Sources of Poverty

Peter Hansen is confident that, “blame for the world’s starving millions belongs [to] greedy corporate giants, environmental exploiters, warmongers and corrupt officials”. He quotes no evidence.But consider Surjit Bhalla’s opinion (he does produce evidence):

  • Estimates of world poverty are grossly exaggerated
  • Globalisation has been the golden age of development
  • Poverty in developing countries declined from 37 per cent to 13 per cent of the population between 1985 and 2000 with the biggest advances in India and China
  • Inequality of income is at its lowest level in 50 years

All this is totally opposed to Green dogma but those who have contrary evidence (not just opinion) should produce it if they wish to convince skeptics.

Anti-globalisation protesters were in Sydney last May to oppose an international conference. The Australian Financial Review asked an interesting question.The international protest movement was obviously well funded.From where did the money come? Some Asian delegates had an answer. From World Aid organisations.According to them (and I lack the resources to investigate) much aid money never gets to those in need but goes to corrupt governments and officials. “Trade not Aid” threatens the gravy train, so these corrupt people are funding those who help to maintain the status quo. One could call it recycling.

Under socialism India was a poor country, people starved. The import of luxury goods (including colour TVs) was forbidden. Good comrades watched TV on black and white sets, if they could afford them. The idea that India could manufacture and export anything more complicated than cotton goods was laughable. (According to Gandhi only hand spinning and weaving are ethical. Under capitalism many peasants are still desperately poor, but they are not starving. India exports its food surpluses. Even better it manufactures and exports luxury goods (including colour TVs) to Europe. Most people are much more wealthy. It is claimed that:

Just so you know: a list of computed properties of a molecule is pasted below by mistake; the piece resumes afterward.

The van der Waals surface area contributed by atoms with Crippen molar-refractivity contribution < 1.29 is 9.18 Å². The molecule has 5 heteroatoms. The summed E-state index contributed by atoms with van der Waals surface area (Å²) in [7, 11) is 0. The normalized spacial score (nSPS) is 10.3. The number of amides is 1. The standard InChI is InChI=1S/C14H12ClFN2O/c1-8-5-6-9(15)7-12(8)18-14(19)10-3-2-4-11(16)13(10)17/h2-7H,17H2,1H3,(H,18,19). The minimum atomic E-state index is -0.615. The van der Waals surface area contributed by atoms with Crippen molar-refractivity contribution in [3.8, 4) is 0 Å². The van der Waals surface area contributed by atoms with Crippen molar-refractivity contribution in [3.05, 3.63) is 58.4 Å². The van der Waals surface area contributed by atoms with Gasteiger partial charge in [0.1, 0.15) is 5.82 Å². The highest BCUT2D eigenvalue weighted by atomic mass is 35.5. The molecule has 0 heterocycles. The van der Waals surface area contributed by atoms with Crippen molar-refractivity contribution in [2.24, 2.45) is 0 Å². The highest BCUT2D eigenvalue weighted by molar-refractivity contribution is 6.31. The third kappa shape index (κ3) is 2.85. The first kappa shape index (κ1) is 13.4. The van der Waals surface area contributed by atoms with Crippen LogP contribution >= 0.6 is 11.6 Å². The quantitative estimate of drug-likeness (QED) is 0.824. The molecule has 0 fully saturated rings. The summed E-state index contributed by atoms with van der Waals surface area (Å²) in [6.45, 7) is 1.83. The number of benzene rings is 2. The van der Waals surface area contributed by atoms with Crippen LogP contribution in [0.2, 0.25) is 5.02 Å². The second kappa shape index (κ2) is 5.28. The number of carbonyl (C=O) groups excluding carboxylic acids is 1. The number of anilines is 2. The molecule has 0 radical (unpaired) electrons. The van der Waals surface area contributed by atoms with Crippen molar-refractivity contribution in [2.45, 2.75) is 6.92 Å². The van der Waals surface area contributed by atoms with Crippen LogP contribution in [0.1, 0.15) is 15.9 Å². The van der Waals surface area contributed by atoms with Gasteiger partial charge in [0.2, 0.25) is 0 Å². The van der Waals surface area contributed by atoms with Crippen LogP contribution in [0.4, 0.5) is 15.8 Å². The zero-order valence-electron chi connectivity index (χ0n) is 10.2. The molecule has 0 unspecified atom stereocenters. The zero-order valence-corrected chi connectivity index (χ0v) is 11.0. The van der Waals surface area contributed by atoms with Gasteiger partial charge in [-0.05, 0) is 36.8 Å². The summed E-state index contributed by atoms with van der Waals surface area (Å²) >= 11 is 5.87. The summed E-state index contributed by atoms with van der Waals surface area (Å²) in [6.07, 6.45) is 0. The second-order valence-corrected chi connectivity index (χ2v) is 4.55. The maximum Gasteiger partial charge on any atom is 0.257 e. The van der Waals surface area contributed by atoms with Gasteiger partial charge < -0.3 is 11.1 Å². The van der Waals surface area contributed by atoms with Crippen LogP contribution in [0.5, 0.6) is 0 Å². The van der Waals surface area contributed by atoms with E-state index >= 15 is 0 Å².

1. There are more US$ millionaires in India than there are people in NZ and Australia combined.
  2. There are more US$ millionaires in India than in the US.

The second proposition has been challenged, the first seems to have been accepted.

Jim Ring

Repressed Memories

Craig Young writes “there is a wide ranging debate over questions of “false” and “recovered” memories within the mental health professions”. While many clinicians may still be “debating” this, the scientific evidence is clear: belief in the theory of “memory repression” and the “memory recovery” techniques in wide-spread use in the 1990s resulted in thousands of tragic cases of false allegations of childhood incest made against bewildered parents.

Certainly some clinicians still believe in the validity of recovered memories, however the scientific community and the clinical professional bodies have clearly indicated that the complete repression of memory childhood sexual abuse subsequently “recovered” as an adult, usual in the context of psychotherapy, is a phenomenon not supported by scientific evidence.

In 1997 a Working Group on Reported Recovered Memories of Child Sexual Abuse of the Royal College of Psychiatrists in England issued a report including the following: